It is possible to say that "a neutrino" is only a theoretical unity interpreted out of a collection of detected properties assumably resultant of disintegration of better understood forms of energy, things that more literally fit the description 'particle'.
If so, a neutrino, and this goes for more subatomic definitions, is to be understood, if we are aiming for epistemic exactness, a case of transfer of information. I.e., parts of what we may define as a particle -- empirical results amounting to almost a particle.
What kind of structural consistency does a neutrino have? It does not respond to electromagnetism, only weak-forces affect it.
It may exist only as our assumption, its structural integrity may be a fiction, an inference made because of the assumption that all change detected must be the effect of particles, which is how we still understand quanta.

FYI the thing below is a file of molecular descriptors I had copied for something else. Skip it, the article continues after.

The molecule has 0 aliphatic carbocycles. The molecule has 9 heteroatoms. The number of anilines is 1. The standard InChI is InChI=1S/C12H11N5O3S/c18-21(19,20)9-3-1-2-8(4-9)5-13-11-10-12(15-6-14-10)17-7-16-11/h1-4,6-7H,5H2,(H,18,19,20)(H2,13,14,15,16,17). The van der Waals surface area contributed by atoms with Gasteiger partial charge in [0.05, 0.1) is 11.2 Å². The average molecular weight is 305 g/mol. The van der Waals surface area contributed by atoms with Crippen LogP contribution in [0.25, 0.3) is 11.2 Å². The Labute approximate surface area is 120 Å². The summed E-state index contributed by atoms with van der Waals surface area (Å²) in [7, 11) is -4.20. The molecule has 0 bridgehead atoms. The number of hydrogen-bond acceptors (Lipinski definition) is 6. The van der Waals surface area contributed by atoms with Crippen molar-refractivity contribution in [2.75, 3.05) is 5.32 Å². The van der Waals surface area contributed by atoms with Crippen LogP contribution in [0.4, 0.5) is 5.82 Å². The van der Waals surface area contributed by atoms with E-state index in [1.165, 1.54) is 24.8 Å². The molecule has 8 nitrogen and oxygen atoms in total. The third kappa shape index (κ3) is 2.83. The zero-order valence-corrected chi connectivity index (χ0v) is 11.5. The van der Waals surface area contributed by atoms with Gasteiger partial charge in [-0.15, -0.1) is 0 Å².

It may not be the case that the transferred energy amounting to the detected neutrino is caused to be measured by it being there as such, separate from the measurement. It may be that the qualities that amount to the definition 'neutrino' are in part 'teleported', by the very expectation of and preparation for the 'arrival'.
A neutrino may in part be caused ( in terms of space-time consistency ) by the placement of the receptive material, the terms of its being-measured, which accounts for its existence. The neutrino can not positively affect, the conditions for its existence must be created. Part of the work of its being is done for it -- this may account for the lack of space-time momentum -- it is in part a non-entity, appearing here and there as 'real', actively constant particles permit it.